Made in Britain – Cheese on Towcest’

Made in Britain – Cheese on Towcest’

Having been made redundant during the Covid-19 pandemic, Mark Rodgers of Cheese on Towcest’ in Northamptonshire took the plunge and decided to launch his very own online cheesemonger business.

What’s the story behind your business?  

I’ve always been obsessed with cheese and have always wanted to be a cheesemonger – I just love cheese and everything about it! A few years ago I started making cheese for friends and family, experimenting with different types and processes. By researching different cheeses and how they were made I developed a deeper understanding of artisan cheeses and the stories behind them including the amazing people who make it.

It was during the first lockdown in 2020 and being on furlough that gave me the push I needed to realise a lifelong dream to become a cheesemonger. I became aware of how the pandemic was affecting the cheese industry with stories of farmers having to throw milk away and cheese spoiling in other dairies. I knew I had to do something so I set up Cheese on Towcest’ with the idea of bringing artisan cheese from across the UK to my local area in South Northamptonshire.

What products and services do you offer?

The main product, and where it all began, is the monthly cheese selection box. I research and choose four different cheeses from around the UK and Ireland each month along with locally made chutney and crackers. I started with delivering the boxes, which come with tasting notes, to people within a certain distance of Towcester and as demand grew and word got out, we began offering a national delivery service.

I also offer bespoke cheese packages for birthdays, weddings and other events as well as having a stall at several markets in the area.

Did you have any apprehension about starting a business during Covid-19?

Because there was so much uncertainty about everything during the pandemic, it didn’t feel like I was taking too much of a risk. It was a case of testing the water and at first, having a bit of fun with it – seeing people’s faces when I deliver them a box of delicious cheese made it all worthwhile!

How have you been spreading the word about your business? 

It has mainly been through word of mouth in the local area so far. It’s the name that seems to catch on with people at first, it makes them laugh! There’s a lot to be said too about the local business community; I have made so many friends with people who are equally as passionate about what they do. Social media has been a great way of getting the word out as well.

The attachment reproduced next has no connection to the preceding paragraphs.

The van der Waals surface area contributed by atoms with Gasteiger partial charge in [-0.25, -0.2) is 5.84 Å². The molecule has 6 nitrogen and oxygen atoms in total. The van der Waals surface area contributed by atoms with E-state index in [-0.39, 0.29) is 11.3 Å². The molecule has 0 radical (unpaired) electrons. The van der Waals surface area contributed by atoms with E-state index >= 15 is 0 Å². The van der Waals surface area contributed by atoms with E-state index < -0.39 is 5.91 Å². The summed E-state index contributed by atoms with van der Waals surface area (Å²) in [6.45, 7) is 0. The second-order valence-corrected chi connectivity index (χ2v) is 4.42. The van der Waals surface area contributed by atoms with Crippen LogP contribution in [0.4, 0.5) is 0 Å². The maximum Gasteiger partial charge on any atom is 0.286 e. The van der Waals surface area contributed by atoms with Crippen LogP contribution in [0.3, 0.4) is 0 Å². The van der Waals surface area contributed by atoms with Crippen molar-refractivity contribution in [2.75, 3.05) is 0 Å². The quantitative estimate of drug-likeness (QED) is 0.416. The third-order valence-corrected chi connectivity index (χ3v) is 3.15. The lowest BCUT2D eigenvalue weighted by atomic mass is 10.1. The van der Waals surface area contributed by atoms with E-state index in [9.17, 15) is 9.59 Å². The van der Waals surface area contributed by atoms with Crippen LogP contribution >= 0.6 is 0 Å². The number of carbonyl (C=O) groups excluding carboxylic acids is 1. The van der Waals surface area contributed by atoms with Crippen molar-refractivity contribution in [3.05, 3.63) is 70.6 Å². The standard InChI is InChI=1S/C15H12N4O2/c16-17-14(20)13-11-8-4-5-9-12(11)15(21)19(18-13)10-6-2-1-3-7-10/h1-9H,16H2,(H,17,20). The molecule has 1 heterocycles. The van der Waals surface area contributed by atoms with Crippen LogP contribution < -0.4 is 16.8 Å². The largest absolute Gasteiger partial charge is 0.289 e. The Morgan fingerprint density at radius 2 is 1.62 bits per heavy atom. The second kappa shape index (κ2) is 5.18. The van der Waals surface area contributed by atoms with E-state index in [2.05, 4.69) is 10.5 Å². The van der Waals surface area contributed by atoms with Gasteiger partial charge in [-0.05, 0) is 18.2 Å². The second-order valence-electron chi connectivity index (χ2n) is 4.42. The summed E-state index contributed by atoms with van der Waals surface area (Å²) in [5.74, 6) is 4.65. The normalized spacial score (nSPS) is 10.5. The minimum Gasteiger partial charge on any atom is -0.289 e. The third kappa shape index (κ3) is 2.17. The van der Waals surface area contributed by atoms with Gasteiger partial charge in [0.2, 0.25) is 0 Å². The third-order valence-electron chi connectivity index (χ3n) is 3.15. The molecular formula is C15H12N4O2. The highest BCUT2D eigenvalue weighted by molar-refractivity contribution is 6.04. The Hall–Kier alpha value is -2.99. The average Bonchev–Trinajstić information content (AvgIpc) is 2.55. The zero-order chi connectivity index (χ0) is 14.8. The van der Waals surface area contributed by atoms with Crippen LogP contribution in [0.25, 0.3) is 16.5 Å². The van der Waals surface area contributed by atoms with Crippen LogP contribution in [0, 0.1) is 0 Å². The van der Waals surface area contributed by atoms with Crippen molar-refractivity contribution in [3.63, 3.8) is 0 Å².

What support did you have when starting the business?  

Financially, as we started off small, it was minimal investment – it was more about the time taken to research and taste all the cheese (somebody had to do it!) It was a big help being on furlough from my job and took the pressure off somewhat. I have had a huge amount of support from friends and family, many of whom have played their part, whether it’s being taste testers, creating labels or helping with photography.

What’s the market like for your business? 

What I do is quite niche in the market because many of the other cheese sellers in the area are also producers and I buy from them to sell at the markets and in the monthly boxes. We help each other out. In terms of online cheesemongers, it is a fairly populated market, however what makes me unique is the personal touch in terms of hand-delivering in the area and I am also committed to shining a spotlight on the smaller, independent cheese makers.

What’s the most important decision you’ve made so far?

To invest in a new bespoke website which does everything I need it to including potential subscription services further down the line and delivery options. It’s very exciting seeing it being developed and I know will make a big difference for the customer experience.

What is one thing that would make running your business a lot easier?

Having somebody to do all the admin/accounting side of things! That would then give me more time with the cheese and customers.

Best and worst thing about running a business?

Best – seeing the joy (and surprise) on people’s faces when I turn up with a box of cheese in time for breakfast. There was a lady who ordered cheese for her daughter’s birthday and the morning I delivered it, her daughter had just given birth. Being part of those special moments is a privilege.

Worst – it’s 24/7; I’m constantly thinking about ideas and what to do next, it can be hard to switch off, especially when I dream about cheese too! 

Any regrets or something you wished you’d done differently?

No regrets at all, I’m a firm believer in everything happening for a reason and actually I have been fortunate enough to have been able to grasp an opportunity to do something that I love during such a difficult time.

What are your hopes for the business?

I hope it continues to grow and we are able to showcase even more cheese makers and the hard work that goes into what they do. I’d love to see the industry continue to rebound and there are so many opportunities to grow Cheese on Towcest’ and diversify the products and services further, perhaps with more events and bespoke packages. There is so much scope with cheese.

What’s one thing you wish you’d known before you started?

I wish I’d have known how much fun and an adventure it was going to be because I’d have done it sooner!

What are your three golden rules for success?

  1. Honesty is the best policy.
  2. Don’t rush into a decision before considering everything.
  3. Do your research; know your market and your products (I mean, who doesn’t want to taste cheese?)

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Made in Britain – Cheese on Towcest’

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